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Evaluation of groundwater potential zones in Krishnagiri District, Tamil Nadu using MIF Technique

Manikandan.J 1, Kiruthika.A.M 2, S.Sureshbabu 3
  1. Student, M.Tech Remote sensing, Adhiyamaan College Of Engineering, Hosur, Tamil Nadu, India
  2. Assistant Professor, Remote Sensing, Adhiyamaan College Of Engineering, Hosur, Tamil Nadu, India
  3. professor & Head of Department, Remote Sensing, Adhiyamaan College Of Engineering, Hosur, Tamil Nadu, India
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Increase in the demand of water for industrial and human purposes has brought an awareness to save ground water resources which is the primary source. Remote sensing data and the Geographical Information System (GIS) can be integrated for the exploration of groundwater resources and it becomes a breakthrough in the field of groundwater research, which assists in assessing, monitoring, and conserving groundwater resources. An attempt has been made in the present study to delineate groundwater potential zones of Krishnagiri district, Tamil Nadu using remote sensing and GIS techniques. Survey of India toposheets and LISS-IV satellite imageries are used to prepare various thematic layers viz. slope, land-use/land-cover, drainage, soil, geology, geomorphology and rainfall. The thematic layers that are in vector are converted to raster using feature to raster converter tool in ArcGIS10. The raster maps of these factors are allocated a fixed score and weight computed from Multi Influencing Factor (MIF) technique. Moreover, each weighted thematic layer is statistically computed to yield a groundwater potential zone map of the study area. The groundwater potential zones thus obtained were divided into four categories, viz., very poor, poor, good, and very good zones. The result depicts the groundwater potential zones in the study area and creates awareness in better planning and management of groundwater resources.


Remote Sensing, Geographic Information System, ARCGIS10,MIF Technique.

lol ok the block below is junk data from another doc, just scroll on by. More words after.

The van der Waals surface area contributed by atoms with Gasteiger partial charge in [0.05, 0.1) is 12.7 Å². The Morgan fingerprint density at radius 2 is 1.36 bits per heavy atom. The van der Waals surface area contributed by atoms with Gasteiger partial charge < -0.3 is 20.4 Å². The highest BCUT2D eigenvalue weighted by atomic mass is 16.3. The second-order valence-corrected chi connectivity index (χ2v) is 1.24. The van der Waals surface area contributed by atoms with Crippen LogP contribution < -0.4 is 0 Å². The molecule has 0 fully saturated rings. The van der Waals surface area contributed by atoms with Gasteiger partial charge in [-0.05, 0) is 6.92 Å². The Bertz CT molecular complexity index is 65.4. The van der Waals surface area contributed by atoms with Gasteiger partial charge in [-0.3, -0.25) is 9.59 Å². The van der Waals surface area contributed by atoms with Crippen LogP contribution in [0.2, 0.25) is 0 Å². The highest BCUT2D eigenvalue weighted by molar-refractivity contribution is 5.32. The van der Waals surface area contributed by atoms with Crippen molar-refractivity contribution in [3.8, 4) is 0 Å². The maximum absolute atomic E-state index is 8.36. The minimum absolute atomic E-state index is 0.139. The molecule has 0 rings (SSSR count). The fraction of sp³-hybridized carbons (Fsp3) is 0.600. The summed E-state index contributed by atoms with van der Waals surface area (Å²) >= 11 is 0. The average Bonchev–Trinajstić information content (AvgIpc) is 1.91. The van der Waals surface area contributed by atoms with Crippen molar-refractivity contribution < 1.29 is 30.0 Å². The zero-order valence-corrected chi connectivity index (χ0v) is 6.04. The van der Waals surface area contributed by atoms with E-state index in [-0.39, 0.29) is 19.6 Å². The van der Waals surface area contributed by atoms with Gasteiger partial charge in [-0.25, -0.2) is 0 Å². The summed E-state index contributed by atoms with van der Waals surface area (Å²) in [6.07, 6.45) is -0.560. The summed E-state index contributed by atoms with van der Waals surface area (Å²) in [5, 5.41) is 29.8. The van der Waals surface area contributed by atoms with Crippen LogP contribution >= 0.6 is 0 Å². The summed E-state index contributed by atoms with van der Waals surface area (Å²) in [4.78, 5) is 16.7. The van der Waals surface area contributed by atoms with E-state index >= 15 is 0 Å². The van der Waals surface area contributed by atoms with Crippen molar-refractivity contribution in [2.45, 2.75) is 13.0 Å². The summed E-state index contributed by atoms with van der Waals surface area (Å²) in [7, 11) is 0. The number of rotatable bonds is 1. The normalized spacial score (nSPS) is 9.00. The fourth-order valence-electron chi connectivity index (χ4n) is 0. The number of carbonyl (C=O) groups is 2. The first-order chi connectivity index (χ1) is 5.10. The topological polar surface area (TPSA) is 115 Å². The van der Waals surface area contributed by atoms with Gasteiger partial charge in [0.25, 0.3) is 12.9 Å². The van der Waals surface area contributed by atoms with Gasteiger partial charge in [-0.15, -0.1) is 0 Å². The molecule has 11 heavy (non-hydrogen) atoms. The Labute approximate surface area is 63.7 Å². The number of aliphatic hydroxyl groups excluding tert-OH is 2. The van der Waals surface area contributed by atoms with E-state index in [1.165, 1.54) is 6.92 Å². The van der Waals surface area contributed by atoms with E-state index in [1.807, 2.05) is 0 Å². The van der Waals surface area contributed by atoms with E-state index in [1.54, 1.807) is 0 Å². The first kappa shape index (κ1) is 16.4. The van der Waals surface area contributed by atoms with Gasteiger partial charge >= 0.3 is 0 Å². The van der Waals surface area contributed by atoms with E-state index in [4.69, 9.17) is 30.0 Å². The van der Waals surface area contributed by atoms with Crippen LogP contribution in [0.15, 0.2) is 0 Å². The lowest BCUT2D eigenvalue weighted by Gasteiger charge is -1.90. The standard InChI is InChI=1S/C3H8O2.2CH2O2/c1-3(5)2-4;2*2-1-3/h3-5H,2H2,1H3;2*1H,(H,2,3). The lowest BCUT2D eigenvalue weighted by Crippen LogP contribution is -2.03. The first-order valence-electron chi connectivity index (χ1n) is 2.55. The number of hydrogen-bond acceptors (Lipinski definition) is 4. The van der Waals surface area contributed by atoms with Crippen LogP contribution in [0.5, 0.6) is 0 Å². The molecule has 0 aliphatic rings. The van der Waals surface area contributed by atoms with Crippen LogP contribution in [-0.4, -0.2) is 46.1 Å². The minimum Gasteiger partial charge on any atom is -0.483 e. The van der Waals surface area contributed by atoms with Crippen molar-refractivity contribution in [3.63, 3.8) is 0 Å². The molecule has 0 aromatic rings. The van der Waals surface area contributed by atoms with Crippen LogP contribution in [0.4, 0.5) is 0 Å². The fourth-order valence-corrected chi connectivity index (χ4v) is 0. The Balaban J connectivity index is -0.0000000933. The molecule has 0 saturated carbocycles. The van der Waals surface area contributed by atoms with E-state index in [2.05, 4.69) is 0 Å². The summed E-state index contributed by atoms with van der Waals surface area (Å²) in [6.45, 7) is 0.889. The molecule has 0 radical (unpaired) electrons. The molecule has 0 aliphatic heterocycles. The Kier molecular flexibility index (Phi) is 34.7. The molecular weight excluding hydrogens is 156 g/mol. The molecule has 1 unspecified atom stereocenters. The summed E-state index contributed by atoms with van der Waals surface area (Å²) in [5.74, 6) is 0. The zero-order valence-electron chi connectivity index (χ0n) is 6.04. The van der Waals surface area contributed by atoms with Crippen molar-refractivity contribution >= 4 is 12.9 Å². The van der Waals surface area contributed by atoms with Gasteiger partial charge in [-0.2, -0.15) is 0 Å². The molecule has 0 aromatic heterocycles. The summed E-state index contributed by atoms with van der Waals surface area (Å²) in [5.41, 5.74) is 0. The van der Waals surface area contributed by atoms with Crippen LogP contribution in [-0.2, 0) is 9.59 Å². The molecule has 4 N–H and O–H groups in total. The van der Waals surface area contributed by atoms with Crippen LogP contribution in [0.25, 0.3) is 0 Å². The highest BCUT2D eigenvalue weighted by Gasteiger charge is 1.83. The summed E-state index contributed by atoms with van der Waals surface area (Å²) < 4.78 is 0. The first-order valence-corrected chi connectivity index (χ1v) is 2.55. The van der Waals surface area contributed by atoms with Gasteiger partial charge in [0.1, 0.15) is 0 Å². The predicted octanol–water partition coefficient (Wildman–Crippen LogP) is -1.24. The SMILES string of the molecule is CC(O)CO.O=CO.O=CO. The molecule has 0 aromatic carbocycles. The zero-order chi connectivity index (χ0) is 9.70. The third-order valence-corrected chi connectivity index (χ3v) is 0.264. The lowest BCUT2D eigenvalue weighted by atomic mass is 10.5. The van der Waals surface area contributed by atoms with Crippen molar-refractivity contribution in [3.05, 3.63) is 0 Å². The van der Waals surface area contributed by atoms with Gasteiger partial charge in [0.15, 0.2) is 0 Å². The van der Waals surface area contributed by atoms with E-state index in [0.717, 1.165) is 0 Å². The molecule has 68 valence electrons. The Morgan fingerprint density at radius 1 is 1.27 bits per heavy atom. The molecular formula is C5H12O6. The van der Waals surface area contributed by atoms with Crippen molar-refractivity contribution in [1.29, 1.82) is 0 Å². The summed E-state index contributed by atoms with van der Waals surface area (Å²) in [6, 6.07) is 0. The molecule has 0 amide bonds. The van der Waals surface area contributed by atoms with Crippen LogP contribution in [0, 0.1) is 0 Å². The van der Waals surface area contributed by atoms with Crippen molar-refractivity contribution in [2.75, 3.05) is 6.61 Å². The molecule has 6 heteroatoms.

Groundwater is a vital natural resource for both agricultural and industrial use, the need to develop groundwater resources to the maximum possible extent has gained importance. Therefore, to delineate the parameters governing groundwater resources and assessment so as to predict groundwater potential is essential for planning and developing this resource. Although it is more dynamic renewable natural resource yet availability with good quality and quantity in appropriate time and space is more important [1]. To investigate the ground water directly from the field is very costly, time-consuming and requires skilled manpower [7]. In contrast, space technology-with its advantages of spatial, spectral & temporal availability of data covering large and inaccessible areas within a short time, has appeared as a very valuable tool for the assessment, monitoring and management of groundwater resources [4]. Delineating the potential groundwater zones using remote sensing and GIS is an effective tool. Extensive use of satellite data along with conventional maps and rectified ground truth data, has made it easier to establish the base line information for groundwater potential zones [10, 1, 2, 3, 5]. In the past, several research are carried out by a number of researchers around the world, and it was found that the involved factors in determining the groundwater potential zones were different, and hence the results vary accordingly. Then the researchers merged different factors apart from lineaments like drainage density, geomorphology, geology, slope, land-use, rainfall intensity and soil texture [7, 8]. The derived results are found to be satisfactory based on field survey and it varies from one region to another because of varied geoenvironmental conditions. Integration of remote sensing with GIS for preparing various thematic layers that have direct or indirect control over groundwater occurrence with assigned weightage in a spatial domain will support the identification of potential groundwater zones. Therefore, the present study focuses on the identification of groundwater potential zones in Krishnagiri district, Tamil Nadu using the advanced technology of remote sensing [6], MIF and GIS for the planning, administration, and management of groundwater resources.